LAURINBURG —A financial consultant said Laurinburg is capable of borrowing the money needed to build a nearly $11 million municipal building.
But critics said just because the city can, does not mean it should.
Ted Cole of the consulting firm Davenport and Company, told the Laurinburg City Council on Tuesday that Laurinburg has just over $300,000 in taxpayer supported debt and about $10 million in utility debt. Cole’s firm was hired by the city to help determine if it could afford to build a new City Hall.
According to the report, Laurinburg is in a “very strong” position to borrow the money needed to construct a facility that at last estimates would cost between $10.3 million and $10.8 million to house all city departments.
“I don’t think that debt cap is a problem for you,” Cole said before adding “it doesn’t mean you should take on debt.”
Mayor Matthew Block, who has opposed the project, said the new building would max out the city’s debt limit in one project. The mayor said the massive investment would prevent the city from decreasing taxes and electric and water rates. The city’s property tax rate is 40 cents per $100 valuation. Block said the city could drop the tax rate by about nine cents if it decided to forgo the new building.
“It would cost about $600,000 a year to service the debt to borrow,” Block said. ” So if we didn’t spend the $600,000 on that, the tax rate could come down.”
Block, who campaigned on the need for more recreation, said the project would quash that idea.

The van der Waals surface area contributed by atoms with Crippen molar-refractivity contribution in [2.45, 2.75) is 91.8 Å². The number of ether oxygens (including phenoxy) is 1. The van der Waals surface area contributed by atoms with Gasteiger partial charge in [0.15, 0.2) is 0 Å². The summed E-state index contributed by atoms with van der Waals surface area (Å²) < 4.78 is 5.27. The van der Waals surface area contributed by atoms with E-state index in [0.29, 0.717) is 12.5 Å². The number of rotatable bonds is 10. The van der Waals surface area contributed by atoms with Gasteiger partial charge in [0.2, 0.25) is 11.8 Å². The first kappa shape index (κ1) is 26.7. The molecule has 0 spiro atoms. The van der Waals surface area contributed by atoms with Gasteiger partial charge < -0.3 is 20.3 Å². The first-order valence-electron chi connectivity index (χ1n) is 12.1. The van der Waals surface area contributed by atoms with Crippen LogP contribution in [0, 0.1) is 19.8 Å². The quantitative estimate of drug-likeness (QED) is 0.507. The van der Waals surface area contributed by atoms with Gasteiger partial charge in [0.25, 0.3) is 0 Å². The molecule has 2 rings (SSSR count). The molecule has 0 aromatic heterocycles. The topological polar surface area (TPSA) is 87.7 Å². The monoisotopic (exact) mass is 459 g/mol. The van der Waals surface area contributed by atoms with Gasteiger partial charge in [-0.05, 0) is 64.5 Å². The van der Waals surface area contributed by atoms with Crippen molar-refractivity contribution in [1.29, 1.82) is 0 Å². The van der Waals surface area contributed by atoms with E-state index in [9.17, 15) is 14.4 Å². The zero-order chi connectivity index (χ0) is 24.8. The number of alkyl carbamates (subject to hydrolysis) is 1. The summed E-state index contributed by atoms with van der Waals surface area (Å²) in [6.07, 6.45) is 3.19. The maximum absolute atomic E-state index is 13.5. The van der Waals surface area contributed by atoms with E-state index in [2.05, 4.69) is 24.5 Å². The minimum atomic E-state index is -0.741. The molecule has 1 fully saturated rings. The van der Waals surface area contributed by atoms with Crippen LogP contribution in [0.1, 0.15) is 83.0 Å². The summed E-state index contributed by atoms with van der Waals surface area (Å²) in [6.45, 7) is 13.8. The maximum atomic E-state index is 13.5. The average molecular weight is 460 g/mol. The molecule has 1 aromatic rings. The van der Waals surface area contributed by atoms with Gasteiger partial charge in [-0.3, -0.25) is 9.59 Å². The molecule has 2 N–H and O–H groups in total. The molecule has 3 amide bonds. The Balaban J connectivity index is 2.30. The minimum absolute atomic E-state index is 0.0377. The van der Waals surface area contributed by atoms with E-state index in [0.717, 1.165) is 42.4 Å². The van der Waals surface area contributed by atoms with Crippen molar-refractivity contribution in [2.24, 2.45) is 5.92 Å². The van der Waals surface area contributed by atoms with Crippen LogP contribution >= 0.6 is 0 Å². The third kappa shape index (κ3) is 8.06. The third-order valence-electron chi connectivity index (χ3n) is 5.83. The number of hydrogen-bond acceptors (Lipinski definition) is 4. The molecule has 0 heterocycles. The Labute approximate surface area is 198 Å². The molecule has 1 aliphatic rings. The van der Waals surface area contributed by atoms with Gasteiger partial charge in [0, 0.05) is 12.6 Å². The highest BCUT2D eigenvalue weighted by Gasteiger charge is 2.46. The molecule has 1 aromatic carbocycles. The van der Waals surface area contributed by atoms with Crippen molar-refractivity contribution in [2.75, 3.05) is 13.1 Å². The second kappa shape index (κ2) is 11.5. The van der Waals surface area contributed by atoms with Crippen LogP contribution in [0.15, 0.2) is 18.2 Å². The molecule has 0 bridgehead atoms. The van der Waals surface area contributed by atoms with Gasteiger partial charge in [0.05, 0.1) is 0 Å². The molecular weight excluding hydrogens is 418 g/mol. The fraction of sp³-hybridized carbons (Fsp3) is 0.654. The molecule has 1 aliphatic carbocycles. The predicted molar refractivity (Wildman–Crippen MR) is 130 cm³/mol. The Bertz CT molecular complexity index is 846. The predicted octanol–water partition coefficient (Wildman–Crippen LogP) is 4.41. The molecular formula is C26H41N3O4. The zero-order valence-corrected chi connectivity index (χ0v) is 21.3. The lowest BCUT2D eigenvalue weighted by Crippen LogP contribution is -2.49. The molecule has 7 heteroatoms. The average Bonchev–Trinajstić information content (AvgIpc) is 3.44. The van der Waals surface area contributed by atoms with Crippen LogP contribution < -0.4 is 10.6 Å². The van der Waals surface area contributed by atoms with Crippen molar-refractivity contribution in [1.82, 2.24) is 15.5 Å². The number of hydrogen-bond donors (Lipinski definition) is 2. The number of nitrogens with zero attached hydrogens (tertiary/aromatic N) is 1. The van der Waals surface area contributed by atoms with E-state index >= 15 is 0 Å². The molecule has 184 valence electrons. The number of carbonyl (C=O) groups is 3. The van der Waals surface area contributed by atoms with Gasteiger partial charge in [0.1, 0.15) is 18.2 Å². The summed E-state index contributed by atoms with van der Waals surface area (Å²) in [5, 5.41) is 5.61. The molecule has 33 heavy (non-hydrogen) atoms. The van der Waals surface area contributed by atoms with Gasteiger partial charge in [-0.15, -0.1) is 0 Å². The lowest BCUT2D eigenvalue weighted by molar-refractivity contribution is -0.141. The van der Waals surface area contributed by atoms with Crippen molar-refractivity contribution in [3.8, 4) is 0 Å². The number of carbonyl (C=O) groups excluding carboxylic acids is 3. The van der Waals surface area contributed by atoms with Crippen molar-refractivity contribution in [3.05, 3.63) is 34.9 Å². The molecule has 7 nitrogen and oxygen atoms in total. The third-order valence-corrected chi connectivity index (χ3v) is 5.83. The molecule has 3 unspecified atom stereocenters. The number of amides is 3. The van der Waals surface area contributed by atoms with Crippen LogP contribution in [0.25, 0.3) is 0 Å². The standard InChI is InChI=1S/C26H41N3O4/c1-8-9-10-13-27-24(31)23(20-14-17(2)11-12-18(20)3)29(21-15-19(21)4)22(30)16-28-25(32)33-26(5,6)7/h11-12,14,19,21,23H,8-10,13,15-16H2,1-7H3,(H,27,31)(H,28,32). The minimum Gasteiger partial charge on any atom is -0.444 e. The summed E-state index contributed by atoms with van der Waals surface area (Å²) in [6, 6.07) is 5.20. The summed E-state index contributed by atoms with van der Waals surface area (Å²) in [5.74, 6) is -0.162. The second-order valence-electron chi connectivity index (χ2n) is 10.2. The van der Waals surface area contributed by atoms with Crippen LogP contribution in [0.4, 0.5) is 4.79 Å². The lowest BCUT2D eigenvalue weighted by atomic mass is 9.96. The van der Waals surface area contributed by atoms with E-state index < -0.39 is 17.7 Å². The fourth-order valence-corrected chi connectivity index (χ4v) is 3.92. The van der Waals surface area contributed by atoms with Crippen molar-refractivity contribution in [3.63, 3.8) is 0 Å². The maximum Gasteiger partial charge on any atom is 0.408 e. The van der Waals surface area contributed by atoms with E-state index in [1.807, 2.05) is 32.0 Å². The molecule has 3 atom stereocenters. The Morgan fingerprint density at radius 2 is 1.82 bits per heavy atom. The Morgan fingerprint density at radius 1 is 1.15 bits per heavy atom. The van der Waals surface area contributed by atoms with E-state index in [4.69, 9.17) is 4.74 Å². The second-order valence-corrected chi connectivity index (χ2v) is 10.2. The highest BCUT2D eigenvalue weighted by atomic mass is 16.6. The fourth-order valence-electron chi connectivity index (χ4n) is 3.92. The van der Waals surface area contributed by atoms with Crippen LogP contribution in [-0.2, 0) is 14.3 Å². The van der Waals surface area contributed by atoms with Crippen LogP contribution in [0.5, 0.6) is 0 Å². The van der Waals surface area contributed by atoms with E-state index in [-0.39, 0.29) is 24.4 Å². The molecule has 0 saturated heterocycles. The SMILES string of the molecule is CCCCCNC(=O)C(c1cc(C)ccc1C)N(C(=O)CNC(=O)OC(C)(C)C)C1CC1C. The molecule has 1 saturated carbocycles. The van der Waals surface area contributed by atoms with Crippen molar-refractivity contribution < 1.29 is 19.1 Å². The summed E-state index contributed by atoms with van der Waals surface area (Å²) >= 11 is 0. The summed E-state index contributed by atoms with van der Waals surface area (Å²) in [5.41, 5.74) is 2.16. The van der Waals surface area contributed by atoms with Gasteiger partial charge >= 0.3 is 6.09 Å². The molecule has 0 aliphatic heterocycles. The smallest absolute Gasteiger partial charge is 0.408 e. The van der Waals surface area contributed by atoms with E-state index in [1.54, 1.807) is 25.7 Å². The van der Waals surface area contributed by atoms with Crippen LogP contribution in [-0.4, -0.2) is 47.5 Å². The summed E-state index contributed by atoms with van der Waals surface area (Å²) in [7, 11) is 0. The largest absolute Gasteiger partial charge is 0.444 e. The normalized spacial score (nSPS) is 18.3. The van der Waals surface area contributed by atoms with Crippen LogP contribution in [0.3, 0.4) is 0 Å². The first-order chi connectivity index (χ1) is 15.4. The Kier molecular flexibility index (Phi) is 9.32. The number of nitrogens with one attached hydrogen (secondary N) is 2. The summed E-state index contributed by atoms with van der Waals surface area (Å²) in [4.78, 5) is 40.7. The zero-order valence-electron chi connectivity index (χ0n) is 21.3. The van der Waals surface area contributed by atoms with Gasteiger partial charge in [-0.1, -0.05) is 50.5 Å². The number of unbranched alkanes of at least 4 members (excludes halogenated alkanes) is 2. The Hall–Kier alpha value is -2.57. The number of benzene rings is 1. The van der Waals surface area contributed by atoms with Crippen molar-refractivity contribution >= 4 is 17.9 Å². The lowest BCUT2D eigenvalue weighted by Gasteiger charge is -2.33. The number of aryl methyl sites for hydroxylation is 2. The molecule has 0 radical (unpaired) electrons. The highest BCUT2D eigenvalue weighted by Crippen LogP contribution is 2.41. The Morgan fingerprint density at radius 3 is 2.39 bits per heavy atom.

“It would make it very, very difficult, if not impossible, to finance a $2 million or $3 million recreation community center,” Block said. “Committing all our debt capacity to this one project would basically take a recreation community center off the table for the foreseeable future.”
On Wednesday, Council member Curtis Leak, said he was still determined to move forward with the project despite the objections he heard from residents on Tuesday. He reiterated earlier statements — saying that the city is not in the recreation business.
“If they want recreation, why don’t they ask the county,” Leak said of supporters of a rec center.
Block said he did ask the county, but has not gotten anywhere.
“I think that’s what Councilman Leak has been saying for 20 years,” Block said. “The county does not understand the city’s recreation needs, otherwise they wouldn’t be closing all the neighborhood parks.”
The council took no action on the report.
Council member Mary Jo Adams said the council needed more time “to digest” the report. Adams declined to answer other questions.
At Tuesday’s meeting, council members approved a request from the Scotland County Arts Council for $7,500. Councilmen Mary Jo Adams, Dee Hammond, and Andrew Williamson voted in favor of the funding request; Councilman Curtis Leak and Councilman J.D. Willis voted against.
In other business, council postponed a public hearing for a conditional use permit for a ground mounted solar array on nearly 90 acres of land at U.S. 15-401 Bypass. It will be rescheduled for next month when representatives of Strata Solar Development can be present.
The council also authorized the city manager to sign an agreement with NC 811, which requires NC 811 to notify the city of any excavation near the city or county’s utility lines to prevent damage to underground power lines and other utility lines.
The council also approved a request to increase tuition assistance for full time employees from $500 a year to $1,000 a year.
Police Chief Darwin “Duke” Williams gave an update about the police department’s community outreach programs to city council members. He also introduced members of the department’s Explorer Post.
Reach Terri Ferguson Smith at 910-506-3169.